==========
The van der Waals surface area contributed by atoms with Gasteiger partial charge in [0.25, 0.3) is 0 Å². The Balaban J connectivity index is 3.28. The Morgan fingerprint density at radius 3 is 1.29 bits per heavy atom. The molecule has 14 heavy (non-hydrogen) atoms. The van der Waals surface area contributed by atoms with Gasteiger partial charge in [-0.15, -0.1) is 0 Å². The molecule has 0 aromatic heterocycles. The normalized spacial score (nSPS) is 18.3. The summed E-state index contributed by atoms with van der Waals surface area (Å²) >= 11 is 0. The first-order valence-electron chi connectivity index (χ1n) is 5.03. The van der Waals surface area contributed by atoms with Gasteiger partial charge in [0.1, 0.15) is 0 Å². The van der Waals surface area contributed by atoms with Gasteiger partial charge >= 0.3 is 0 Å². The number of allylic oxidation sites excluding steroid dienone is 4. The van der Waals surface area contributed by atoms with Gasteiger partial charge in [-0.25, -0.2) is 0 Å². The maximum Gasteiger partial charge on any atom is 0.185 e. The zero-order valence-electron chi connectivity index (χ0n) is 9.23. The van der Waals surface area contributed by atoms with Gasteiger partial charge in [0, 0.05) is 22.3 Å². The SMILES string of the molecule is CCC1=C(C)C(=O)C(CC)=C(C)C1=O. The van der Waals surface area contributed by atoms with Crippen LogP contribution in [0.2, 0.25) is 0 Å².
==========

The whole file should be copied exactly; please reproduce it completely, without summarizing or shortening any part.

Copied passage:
The van der Waals surface area contributed by atoms with Gasteiger partial charge in [0.25, 0.3) is 0 Å². The Balaban J connectivity index is 3.28. The Morgan fingerprint density at radius 3 is 1.29 bits per heavy atom. The molecule has 14 heavy (non-hydrogen) atoms. The van der Waals surface area contributed by atoms with Gasteiger partial charge in [-0.15, -0.1) is 0 Å². The molecule has 0 aromatic heterocycles. The normalized spacial score (nSPS) is 18.3. The summed E-state index contributed by atoms with van der Waals surface area (Å²) >= 11 is 0. The first-order valence-electron chi connectivity index (χ1n) is 5.03. The van der Waals surface area contributed by atoms with Gasteiger partial charge in [0.1, 0.15) is 0 Å². The van der Waals surface area contributed by atoms with Gasteiger partial charge >= 0.3 is 0 Å². The number of allylic oxidation sites excluding steroid dienone is 4. The van der Waals surface area contributed by atoms with Gasteiger partial charge in [-0.25, -0.2) is 0 Å². The maximum Gasteiger partial charge on any atom is 0.185 e. The zero-order valence-electron chi connectivity index (χ0n) is 9.23. The van der Waals surface area contributed by atoms with Gasteiger partial charge in [0, 0.05) is 22.3 Å². The SMILES string of the molecule is CCC1=C(C)C(=O)C(CC)=C(C)C1=O. The van der Waals surface area contributed by atoms with Crippen LogP contribution in [0.2, 0.25) is 0 Å².